OpenShift uses the upstream Kubernetes as a basis and modifies some of its basic components to provide an enterprise grade service. Using the same master/worker concept to provide HA for each component.
OpenShift uses the notion of “projects” to provide isolation and distinction between admin and user access. Apps run in containers, which are built by the platform after commits to repositories.
To choose between Kubernetes and OpenShift a CTO/CIO should consider the following aspects.
Should consider Kubernetes if;
Should consider OpenShift if;
Developers and Operations are always looking at IT solutions from different, sometimes closed-minded, points of view.
Developers within any Kubernetes environment need to learn how to containerize applications, work with image registries and deploy applications onto Kubernetes platforms. Operations are often more focused on observability, monitoring and logging capabilities.
These processes can be complex with a vanilla Kubernetes implementation. In comparison, OpenShift comes with solutions such as Source-to-image, templates and built-in CI/CD to help developers to focus on business goals. It also comes with integrated logging, monitoring and dashboard solutions with automated installation.
Figure 2 – Kubernetes vs Red Hat OpenShift
Even though a turn-key solution sounds impressive, they shouldn’t always be considered more straightforward and easy to start your journey. It’s because of this that Red Hat and Azure have partnered to support and provide OpenShift in Azure as a service. There are two options, OpenShift in Azure and Azure Red Hat OpenShift managed containerization.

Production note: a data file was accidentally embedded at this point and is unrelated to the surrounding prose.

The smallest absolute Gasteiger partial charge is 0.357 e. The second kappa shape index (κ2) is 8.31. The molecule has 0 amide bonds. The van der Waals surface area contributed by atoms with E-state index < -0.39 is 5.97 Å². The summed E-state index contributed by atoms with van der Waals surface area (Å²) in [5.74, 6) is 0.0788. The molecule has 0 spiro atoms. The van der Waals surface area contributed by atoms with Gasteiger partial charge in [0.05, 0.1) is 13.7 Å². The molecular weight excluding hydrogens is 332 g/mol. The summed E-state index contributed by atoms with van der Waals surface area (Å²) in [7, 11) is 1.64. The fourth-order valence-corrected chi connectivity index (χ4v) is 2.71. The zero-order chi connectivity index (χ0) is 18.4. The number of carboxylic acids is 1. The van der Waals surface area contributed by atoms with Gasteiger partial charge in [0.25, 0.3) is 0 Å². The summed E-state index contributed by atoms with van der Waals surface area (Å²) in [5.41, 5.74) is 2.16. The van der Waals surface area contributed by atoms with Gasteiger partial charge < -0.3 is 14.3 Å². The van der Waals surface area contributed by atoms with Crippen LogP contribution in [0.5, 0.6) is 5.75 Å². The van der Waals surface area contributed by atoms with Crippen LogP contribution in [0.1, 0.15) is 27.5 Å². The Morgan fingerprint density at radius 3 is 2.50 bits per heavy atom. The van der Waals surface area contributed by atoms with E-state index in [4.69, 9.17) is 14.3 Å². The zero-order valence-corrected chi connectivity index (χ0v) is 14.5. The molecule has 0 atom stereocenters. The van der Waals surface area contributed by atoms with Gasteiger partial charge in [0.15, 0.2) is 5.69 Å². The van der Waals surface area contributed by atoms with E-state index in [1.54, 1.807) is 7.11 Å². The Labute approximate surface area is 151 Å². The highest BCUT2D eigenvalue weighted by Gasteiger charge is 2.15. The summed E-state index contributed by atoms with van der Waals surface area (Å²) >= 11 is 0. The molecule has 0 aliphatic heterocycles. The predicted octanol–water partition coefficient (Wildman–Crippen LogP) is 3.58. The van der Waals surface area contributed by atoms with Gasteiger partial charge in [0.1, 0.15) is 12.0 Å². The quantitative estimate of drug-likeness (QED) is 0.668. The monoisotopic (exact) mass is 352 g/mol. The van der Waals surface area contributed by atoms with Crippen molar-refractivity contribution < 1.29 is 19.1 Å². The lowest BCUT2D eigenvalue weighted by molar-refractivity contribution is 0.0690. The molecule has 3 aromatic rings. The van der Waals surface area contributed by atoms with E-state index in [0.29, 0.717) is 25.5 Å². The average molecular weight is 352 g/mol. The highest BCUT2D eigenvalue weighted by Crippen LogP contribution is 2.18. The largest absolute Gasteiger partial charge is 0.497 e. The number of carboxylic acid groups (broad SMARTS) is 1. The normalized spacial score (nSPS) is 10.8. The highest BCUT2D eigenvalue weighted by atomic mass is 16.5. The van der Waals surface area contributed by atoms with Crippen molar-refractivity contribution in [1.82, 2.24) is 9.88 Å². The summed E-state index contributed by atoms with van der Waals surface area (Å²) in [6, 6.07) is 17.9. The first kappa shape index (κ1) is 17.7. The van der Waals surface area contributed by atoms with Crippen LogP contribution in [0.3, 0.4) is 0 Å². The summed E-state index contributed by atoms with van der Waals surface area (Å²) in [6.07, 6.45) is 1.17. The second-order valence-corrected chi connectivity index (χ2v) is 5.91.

There is a choice when it comes to choosing a container platform and a cloud solution to run the mission critical systems that power a business. With Red Hat OpenShift and Microsoft Azure, companies can quickly deploy a containerized, hybrid environment, to meet digital business needs.
Having a unified solution is critical when working seamlessly across on-premises and cloud deployments, OpenShift can be easily deployed to any location. Red Hat and Microsoft are building on shared open source Linux technologies to ensure OpenShift success.
The co-located support engineers can resolve issues faster and more easily than a disjointed model where you do not know who owns the issue. Integrated support goes beyond break/fix and provides a set of best practices.